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Müller-Kalthoff, Hanno; Jansen, Malte; Schiefer, Irene; Helm, Friederike; Nagy, Nicole; Möller, Jens:

A double-edged sword? On the benefit, detriment, and net effect of dimensional comparison on self-concept

In: Journal of Educational Psychology, 109 (2017) 7 , 1029-1047


3a. Beiträge in begutachteten Zeitschriften; Aufsatz (keine besondere Kategorie)

Befragung, Deutschunterricht, Empirische Untersuchung, Experimentelle Untersuchung, Feedback, Feldstudien, Lehramtsstudent, Leistungsbeurteilung, Leistungsmessung, Mathematikunterricht, Schüler, Schülerleistung, Schuljahr 06, Schuljahr 09, Schulnoten, Sekundarstufe I, Selbstkonzept, Vergleich, Vignette (Methode), Wirkung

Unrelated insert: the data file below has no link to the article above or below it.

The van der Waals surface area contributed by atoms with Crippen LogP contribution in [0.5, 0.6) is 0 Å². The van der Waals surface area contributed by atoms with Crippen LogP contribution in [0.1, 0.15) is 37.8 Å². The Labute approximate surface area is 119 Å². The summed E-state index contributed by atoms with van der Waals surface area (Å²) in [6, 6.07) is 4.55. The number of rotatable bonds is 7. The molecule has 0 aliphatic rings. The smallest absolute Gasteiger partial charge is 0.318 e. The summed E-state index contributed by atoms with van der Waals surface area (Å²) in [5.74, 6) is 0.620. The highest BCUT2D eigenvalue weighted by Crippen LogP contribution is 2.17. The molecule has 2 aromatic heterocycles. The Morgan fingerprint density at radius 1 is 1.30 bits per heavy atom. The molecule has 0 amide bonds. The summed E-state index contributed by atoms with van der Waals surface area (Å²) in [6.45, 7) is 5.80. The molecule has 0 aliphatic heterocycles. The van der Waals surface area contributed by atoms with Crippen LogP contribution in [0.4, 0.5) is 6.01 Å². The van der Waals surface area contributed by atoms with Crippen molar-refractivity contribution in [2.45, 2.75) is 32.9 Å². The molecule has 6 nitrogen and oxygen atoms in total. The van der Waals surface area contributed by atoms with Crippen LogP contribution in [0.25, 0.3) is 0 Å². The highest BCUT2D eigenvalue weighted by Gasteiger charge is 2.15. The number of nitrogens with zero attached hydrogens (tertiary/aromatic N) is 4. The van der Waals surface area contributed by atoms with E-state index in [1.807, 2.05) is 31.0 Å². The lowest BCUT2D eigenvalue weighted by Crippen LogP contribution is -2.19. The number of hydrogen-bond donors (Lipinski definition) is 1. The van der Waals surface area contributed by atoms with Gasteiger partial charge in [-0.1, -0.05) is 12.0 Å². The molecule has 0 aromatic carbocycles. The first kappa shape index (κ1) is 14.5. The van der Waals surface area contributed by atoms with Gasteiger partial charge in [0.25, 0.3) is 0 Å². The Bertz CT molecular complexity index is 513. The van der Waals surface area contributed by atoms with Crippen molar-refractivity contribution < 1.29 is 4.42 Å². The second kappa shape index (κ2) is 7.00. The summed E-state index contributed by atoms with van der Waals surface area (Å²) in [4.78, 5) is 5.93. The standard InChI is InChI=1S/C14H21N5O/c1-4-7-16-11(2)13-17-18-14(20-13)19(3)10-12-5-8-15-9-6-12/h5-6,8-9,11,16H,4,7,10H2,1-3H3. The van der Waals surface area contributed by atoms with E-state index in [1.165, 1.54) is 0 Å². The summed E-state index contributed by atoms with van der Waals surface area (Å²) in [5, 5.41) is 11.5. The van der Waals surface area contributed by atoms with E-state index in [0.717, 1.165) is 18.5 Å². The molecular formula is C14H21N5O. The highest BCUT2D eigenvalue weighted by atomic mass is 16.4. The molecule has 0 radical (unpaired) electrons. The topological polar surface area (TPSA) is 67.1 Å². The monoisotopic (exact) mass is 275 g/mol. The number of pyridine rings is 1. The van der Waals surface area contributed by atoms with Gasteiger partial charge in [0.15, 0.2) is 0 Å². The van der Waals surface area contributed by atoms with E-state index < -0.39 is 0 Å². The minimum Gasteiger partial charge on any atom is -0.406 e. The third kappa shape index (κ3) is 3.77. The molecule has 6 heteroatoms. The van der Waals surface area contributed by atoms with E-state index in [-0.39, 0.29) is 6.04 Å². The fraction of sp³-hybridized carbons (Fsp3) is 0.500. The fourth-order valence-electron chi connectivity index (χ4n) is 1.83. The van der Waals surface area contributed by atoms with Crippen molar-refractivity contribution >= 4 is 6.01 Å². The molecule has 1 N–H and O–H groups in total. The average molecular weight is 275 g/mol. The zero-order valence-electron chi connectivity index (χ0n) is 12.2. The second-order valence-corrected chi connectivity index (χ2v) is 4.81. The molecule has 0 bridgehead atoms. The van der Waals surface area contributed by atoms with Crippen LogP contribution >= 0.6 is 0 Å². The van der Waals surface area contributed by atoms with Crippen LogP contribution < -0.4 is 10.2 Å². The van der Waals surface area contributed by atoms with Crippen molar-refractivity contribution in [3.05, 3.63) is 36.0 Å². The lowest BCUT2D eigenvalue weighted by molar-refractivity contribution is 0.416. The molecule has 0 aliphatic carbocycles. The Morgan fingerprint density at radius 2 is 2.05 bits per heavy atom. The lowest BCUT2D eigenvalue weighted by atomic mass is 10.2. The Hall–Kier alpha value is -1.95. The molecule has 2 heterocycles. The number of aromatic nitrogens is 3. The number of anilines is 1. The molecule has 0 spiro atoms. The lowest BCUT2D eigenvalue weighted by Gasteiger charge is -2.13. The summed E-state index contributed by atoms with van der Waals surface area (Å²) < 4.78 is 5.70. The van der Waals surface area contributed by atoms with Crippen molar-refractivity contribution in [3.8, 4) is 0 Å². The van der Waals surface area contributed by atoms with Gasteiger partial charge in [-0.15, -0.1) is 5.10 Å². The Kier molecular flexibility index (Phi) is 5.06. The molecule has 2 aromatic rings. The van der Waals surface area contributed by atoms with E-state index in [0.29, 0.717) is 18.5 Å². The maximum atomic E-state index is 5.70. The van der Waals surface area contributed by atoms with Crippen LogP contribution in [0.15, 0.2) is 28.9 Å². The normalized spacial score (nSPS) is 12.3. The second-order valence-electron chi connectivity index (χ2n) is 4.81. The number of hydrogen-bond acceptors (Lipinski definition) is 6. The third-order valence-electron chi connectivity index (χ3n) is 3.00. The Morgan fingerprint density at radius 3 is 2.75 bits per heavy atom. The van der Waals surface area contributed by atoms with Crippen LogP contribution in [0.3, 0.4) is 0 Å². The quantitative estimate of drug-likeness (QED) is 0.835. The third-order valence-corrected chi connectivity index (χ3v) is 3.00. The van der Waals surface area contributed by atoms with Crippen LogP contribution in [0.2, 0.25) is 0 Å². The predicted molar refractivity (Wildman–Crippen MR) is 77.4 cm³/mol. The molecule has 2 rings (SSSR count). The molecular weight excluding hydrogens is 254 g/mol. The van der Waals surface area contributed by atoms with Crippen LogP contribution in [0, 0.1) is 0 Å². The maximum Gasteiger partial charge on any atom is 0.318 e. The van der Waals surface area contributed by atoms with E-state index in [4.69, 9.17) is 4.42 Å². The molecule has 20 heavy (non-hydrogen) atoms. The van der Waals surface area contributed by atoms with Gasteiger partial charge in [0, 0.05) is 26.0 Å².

Dimensional comparison theory (DCT; Möller & Marsh, 2013) assumes that students compare their academic achievement intraindividually across domains to form domain-specific self-concepts. Upward dimensional comparisons are believed to lead to lower self-concepts in the worse-off domain, while downward dimensional comparisons should lead to higher self-concepts in the better-off domain. Furthermore, DCT assumes the net effect of upward and downward dimensional comparisons to be beneficial to the self. To test these assumptions, 3 experiments and 2 field studies were conducted investigating the relative effects of upward and downward dimensional comparisons as well as their net effect. In Studies 1 (N = 149), 2 (N = 150) and 3 (N = 300), participants were asked to infer self-concepts of fictitious students after receiving experimentally manipulated information about their achievements in 2 domains, whereas participants in Studies 4 (N = 2,268) and 5 (N = 20,662) assessed their own self-concepts in German and mathematics. In all studies, downward dimensional comparisons resulted in higher self-concepts, whereas upward dimensional comparisons led to lower self-concepts. The net effect of dimensional comparisons was always found to be not statistically different from zero. The findings therefore support the central prediction of DCT on the discreteness of the effects of upward and downward dimensional comparisons, yet do not support the assumed positivity of their net effect. Furthermore, results indicate the effect patterns to be rather universal as they were stable across different samples, domains, achievement situations, research designs, and types of assessment. (DIPF/Orig.)

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